When your sister married Charlie, you wanted to punch him. Do you remember the weight of my arms around your middle? That ficus in the huge terracotta pot scratching our faces? The hall smelled of stale tobacco and male sweat, and I followed you out of the reception before the first dance. When you cried in the parking lot, I held you.
We rode up the coast to eat greasy burgers at a 24/7 diner. I dipped french fries in your chocolate milkshake, envying the way the grease from the burger dripped over your wrist. My cheek carried the imprint of your leather jacket like a scar.
Do you remember, that same spring, how we fell to our backs on yellow-green grass and waved to the dandelion seeds proliferating the air? You took my hand in yours, slotted your fingers between mine, and wouldn’t let go. The pollen was thick enough to eat.
I wanted a storybook wolf to meet us. There would be a crossroads, a bargain, a mouth of vicious teeth. I wanted to be the scribe to your prince, the hanger-on to your hero. I wanted, in the sudden cool dominion of a shallow gully, to step onto foreign and wobbling ground beside you, magic baking into the dirt. Who needed solidity when I had you?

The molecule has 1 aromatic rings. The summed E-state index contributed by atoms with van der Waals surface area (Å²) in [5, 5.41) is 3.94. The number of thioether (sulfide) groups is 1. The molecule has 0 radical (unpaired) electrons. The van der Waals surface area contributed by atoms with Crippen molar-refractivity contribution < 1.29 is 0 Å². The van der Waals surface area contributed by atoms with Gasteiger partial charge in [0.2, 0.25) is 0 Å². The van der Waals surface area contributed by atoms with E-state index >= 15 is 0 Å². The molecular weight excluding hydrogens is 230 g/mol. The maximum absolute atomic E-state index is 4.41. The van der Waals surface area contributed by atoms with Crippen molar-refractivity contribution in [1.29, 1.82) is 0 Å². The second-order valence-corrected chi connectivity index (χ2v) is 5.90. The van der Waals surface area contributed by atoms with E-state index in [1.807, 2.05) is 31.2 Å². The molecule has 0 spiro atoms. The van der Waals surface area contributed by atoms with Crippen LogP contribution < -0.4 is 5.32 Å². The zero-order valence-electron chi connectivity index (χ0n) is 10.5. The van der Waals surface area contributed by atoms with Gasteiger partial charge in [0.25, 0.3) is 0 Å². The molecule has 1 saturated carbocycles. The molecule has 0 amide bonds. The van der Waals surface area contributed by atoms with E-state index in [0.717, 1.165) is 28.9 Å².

I wish I could have taken you back there after you buried your mother. There was nothing natural about Jim Beam and those small cigarettes in the red box you carried. I couldn’t stop you from smoking. I didn’t know if I even wanted you to stop; you were upright, you were moving, air worked through your lungs. A drunk uncle propped you up by the piano and told you to play, but I stilled your hands before you could. Music shouldn’t be used that way. I held you as you cried that night. I held you.
And then you moved away; away from your sister, your memories, and me. October, a gash in the calendar. I tore out the page, balled it up as tight as I could, and buried it in the garden beneath the butterfly bushes. I called you, left messages, but you didn’t—don’t—answer.
You need time. I get it. You need the planet to revolve backward fast enough for time to reverse. You need your mom.
But I do miss you.
There are no wolves in the woods, and when I step into a crisp breach of shadow, I fall through the world. I never see you on these travels, and if I dream of your touch, you’re always a thawing car window, and I’m always at that slippery boundary of ice and water.
No one catches me as I melt against you. No one is there to try.
JARED POVANDA is a writer, poet, and freelance editor from upstate New York. He also edits for the literary journal Bulb Culture Collective. He has been nominated for the Pushcart Prize and multiple times for both Best of the Net and Best Microfiction, and he has been published in numerous literary journals including Wigleaf, The Citron Review, and Fractured Literary. You can find him online @JaredPovanda, jaredpovandawriting.wordpress.com, and in the Poets & Writers Directory.
Art: “Leaves” by Kes Crow, Digital